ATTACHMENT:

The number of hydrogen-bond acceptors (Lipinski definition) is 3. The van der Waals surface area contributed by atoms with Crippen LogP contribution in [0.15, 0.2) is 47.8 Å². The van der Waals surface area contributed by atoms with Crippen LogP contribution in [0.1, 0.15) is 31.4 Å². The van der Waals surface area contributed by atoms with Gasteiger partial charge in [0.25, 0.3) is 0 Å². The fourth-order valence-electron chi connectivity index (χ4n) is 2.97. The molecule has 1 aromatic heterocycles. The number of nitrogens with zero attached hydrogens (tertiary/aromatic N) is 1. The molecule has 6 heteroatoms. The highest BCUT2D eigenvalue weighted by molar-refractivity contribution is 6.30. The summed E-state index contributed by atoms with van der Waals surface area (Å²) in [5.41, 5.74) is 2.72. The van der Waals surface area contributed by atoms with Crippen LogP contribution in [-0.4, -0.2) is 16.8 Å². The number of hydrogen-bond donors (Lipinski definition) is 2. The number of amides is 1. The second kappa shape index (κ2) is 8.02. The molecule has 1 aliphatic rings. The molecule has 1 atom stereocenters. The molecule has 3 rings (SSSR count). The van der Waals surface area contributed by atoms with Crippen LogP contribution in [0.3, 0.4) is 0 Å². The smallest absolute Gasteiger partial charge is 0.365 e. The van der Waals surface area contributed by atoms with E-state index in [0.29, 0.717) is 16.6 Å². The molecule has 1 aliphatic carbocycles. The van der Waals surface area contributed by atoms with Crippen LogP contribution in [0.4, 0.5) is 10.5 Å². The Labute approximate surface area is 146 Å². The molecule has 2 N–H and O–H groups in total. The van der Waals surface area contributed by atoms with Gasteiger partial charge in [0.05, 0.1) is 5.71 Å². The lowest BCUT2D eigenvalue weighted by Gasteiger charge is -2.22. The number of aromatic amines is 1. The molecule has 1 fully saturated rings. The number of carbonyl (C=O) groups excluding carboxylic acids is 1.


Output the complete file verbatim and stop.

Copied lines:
The number of hydrogen-bond acceptors (Lipinski definition) is 3. The van der Waals surface area contributed by atoms with Crippen LogP contribution in [0.15, 0.2) is 47.8 Å². The van der Waals surface area contributed by atoms with Crippen LogP contribution in [0.1, 0.15) is 31.4 Å². The van der Waals surface area contributed by atoms with Gasteiger partial charge in [0.25, 0.3) is 0 Å². The fourth-order valence-electron chi connectivity index (χ4n) is 2.97. The molecule has 1 aromatic heterocycles. The number of nitrogens with zero attached hydrogens (tertiary/aromatic N) is 1. The molecule has 6 heteroatoms. The highest BCUT2D eigenvalue weighted by molar-refractivity contribution is 6.30. The summed E-state index contributed by atoms with van der Waals surface area (Å²) in [5.41, 5.74) is 2.72. The van der Waals surface area contributed by atoms with Crippen LogP contribution in [-0.4, -0.2) is 16.8 Å². The number of hydrogen-bond donors (Lipinski definition) is 2. The number of amides is 1. The second kappa shape index (κ2) is 8.02. The molecule has 1 aliphatic rings. The molecule has 1 atom stereocenters. The molecule has 3 rings (SSSR count). The van der Waals surface area contributed by atoms with Crippen LogP contribution in [0.3, 0.4) is 0 Å². The smallest absolute Gasteiger partial charge is 0.365 e. The van der Waals surface area contributed by atoms with E-state index in [0.29, 0.717) is 16.6 Å². The molecule has 1 aliphatic carbocycles. The van der Waals surface area contributed by atoms with Crippen LogP contribution in [0.4, 0.5) is 10.5 Å². The Labute approximate surface area is 146 Å². The molecule has 2 N–H and O–H groups in total. The van der Waals surface area contributed by atoms with Gasteiger partial charge in [0.05, 0.1) is 5.71 Å². The lowest BCUT2D eigenvalue weighted by Gasteiger charge is -2.22. The number of aromatic amines is 1. The molecule has 1 fully saturated rings. The number of carbonyl (C=O) groups excluding carboxylic acids is 1.